Despite its many genre tropes, I’m not sure Shenandoah counts as a Western. Yet it performs a function common to Westerns of the 1960s. It allows pointed criticism of current events (in this case, the Vietnam War) from a safe, thus palatable, distance. Many have tagged this an anti-war film, but I’m not sure it is. Yes, Charlie Anderson (Jimmy Stewart) repeatedly avoids involvement in the Civil War, claiming “It’s not on my land. I’m not a slave owner. It doesn’t concern me.” But Anderson cannot long afford his isolationism. Confiscation of private resources, conscription of sons, the death of loved ones — he may not simply opt out of war’s collateral damage. Notwithstanding his earlier protests, there are, it seems, quarrels one simply cannot avoid.
In June of 1965 (the month Shenandoah premiered), Congress authorized the use of ground forces in Vietnam. By December, 190,000 US troops were in Southeast Asia. Given that context, it’s tempting to project a pacifist message onto screenwriter James Lee Barrett and director Andrew V. McLaglen. But such projection is ignorant of the hawkish messages of their oeuvre. Their filmographies boast The Greatest Story Ever Told, The Green Berets, The Cheyenne Social Club, McClintock and Chisum. Even Shenandoah‘s ham-handed, b-plot nod to the Civil Rights movement hardly jeopardizes their conservative credentials.
The look of Shenandoah is as conservative as its message. Art directors Alexander Golitzen and Alfred Sweeney paint with an idyllic palette. Few farms have ever been as beautiful as the Anderson’s 500-acre spread. It’s a distractingly implausible archetype, lifted from pre-school picture books, flatly (even clumsily) lit by director of photography William Clothier. Clothier’s many collaborations with John Ford are testament to his interpretive understanding of light. Yet Shenandoah looks efficiently cheap, like so many television shows of its era. Dumping light onto a set accommodates slow film and speedy camera set-ups. But it results in a flat aesthetic, casting multiple unmotivated shadows that are impossible to reconcile with 19th century firelight, and add little depth to character or plot.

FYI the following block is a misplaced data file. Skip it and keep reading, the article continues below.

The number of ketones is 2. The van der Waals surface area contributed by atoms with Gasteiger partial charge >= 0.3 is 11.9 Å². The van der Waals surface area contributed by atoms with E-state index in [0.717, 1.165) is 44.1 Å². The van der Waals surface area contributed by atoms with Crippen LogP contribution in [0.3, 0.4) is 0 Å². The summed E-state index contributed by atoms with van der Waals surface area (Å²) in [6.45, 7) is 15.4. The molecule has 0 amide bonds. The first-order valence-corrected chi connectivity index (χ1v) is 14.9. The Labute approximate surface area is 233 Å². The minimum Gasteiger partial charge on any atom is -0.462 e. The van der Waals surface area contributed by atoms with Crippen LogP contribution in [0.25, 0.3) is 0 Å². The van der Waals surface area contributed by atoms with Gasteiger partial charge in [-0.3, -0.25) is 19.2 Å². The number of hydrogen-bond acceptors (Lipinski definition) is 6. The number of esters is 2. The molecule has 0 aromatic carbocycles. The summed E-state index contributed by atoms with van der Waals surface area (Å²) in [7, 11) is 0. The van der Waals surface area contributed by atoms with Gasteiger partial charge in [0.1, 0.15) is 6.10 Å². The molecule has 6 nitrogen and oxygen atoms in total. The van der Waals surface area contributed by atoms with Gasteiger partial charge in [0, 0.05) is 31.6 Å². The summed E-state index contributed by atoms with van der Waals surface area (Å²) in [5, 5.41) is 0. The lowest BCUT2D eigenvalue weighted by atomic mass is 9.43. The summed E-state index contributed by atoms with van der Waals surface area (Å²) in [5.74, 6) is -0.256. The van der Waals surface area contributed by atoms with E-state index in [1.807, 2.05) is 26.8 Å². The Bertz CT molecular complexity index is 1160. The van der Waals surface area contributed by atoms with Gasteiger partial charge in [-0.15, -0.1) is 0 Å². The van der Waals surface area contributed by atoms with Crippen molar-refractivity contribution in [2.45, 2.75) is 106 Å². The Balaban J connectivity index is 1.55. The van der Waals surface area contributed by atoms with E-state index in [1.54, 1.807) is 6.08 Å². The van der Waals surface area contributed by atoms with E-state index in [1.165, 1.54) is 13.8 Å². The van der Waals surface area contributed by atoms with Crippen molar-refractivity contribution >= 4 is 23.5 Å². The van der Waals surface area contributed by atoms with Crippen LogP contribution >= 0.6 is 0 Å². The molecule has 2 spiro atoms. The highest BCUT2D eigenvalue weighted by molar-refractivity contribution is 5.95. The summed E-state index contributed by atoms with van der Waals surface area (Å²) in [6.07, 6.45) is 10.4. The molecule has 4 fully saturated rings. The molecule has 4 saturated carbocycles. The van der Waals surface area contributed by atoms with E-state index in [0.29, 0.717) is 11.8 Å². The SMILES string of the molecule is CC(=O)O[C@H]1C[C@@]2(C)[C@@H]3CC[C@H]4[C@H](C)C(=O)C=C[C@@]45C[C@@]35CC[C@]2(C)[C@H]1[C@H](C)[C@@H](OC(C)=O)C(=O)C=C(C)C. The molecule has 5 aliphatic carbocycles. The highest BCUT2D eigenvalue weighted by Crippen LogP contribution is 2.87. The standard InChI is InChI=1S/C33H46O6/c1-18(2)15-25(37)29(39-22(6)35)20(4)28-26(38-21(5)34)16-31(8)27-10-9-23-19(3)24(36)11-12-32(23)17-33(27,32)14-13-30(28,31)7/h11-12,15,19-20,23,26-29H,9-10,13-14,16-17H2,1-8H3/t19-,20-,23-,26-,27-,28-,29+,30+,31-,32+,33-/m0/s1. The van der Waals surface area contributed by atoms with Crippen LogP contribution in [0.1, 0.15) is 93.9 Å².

I’ll admit to being misty-eyed at several points during the movie — a response I attribute largely to the combined charm of its actors. The company falls crisply in line behind patriarch Stewart: Doug McClure, Glenn Corbett, Patrick Wayne (yes, son of John), Rosemary Forsyth, Katherine Ross (her debut, 2 years before The Graduate), and Phillip Alford (memorably “Jem” in To Kill A Mockingbird). I was rooting for these performers to be related to each other as were their respective characters. Ultimately, this strikingly winsome cast lifted sentimental story beyond pedestrian craft.